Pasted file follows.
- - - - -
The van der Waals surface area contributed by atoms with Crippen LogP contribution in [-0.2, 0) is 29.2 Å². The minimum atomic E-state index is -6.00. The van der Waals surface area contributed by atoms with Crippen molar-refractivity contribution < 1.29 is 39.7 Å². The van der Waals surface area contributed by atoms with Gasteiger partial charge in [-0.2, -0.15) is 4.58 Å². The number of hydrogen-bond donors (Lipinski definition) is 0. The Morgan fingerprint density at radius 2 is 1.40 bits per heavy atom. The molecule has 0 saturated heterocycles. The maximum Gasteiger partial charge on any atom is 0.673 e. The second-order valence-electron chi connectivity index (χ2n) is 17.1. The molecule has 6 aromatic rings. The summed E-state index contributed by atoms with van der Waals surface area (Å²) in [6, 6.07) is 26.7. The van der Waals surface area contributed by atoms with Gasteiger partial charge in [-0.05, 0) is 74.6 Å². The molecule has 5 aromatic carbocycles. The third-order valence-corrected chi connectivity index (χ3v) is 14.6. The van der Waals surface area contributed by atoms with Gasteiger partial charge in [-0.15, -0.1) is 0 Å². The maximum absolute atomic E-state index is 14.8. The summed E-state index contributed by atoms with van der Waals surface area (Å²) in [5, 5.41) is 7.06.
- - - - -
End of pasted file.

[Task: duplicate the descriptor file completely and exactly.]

The van der Waals surface area contributed by atoms with Crippen LogP contribution in [-0.2, 0) is 29.2 Å². The minimum atomic E-state index is -6.00. The van der Waals surface area contributed by atoms with Crippen molar-refractivity contribution < 1.29 is 39.7 Å². The van der Waals surface area contributed by atoms with Gasteiger partial charge in [-0.2, -0.15) is 4.58 Å². The number of hydrogen-bond donors (Lipinski definition) is 0. The Morgan fingerprint density at radius 2 is 1.40 bits per heavy atom. The molecule has 0 saturated heterocycles. The maximum Gasteiger partial charge on any atom is 0.673 e. The second-order valence-electron chi connectivity index (χ2n) is 17.1. The molecule has 6 aromatic rings. The summed E-state index contributed by atoms with van der Waals surface area (Å²) in [6, 6.07) is 26.7. The van der Waals surface area contributed by atoms with Gasteiger partial charge in [-0.05, 0) is 74.6 Å². The molecule has 5 aromatic carbocycles. The third-order valence-corrected chi connectivity index (χ3v) is 14.6. The van der Waals surface area contributed by atoms with Gasteiger partial charge in [-0.15, -0.1) is 0 Å². The maximum absolute atomic E-state index is 14.8. The summed E-state index contributed by atoms with van der Waals surface area (Å²) in [5, 5.41) is 7.06.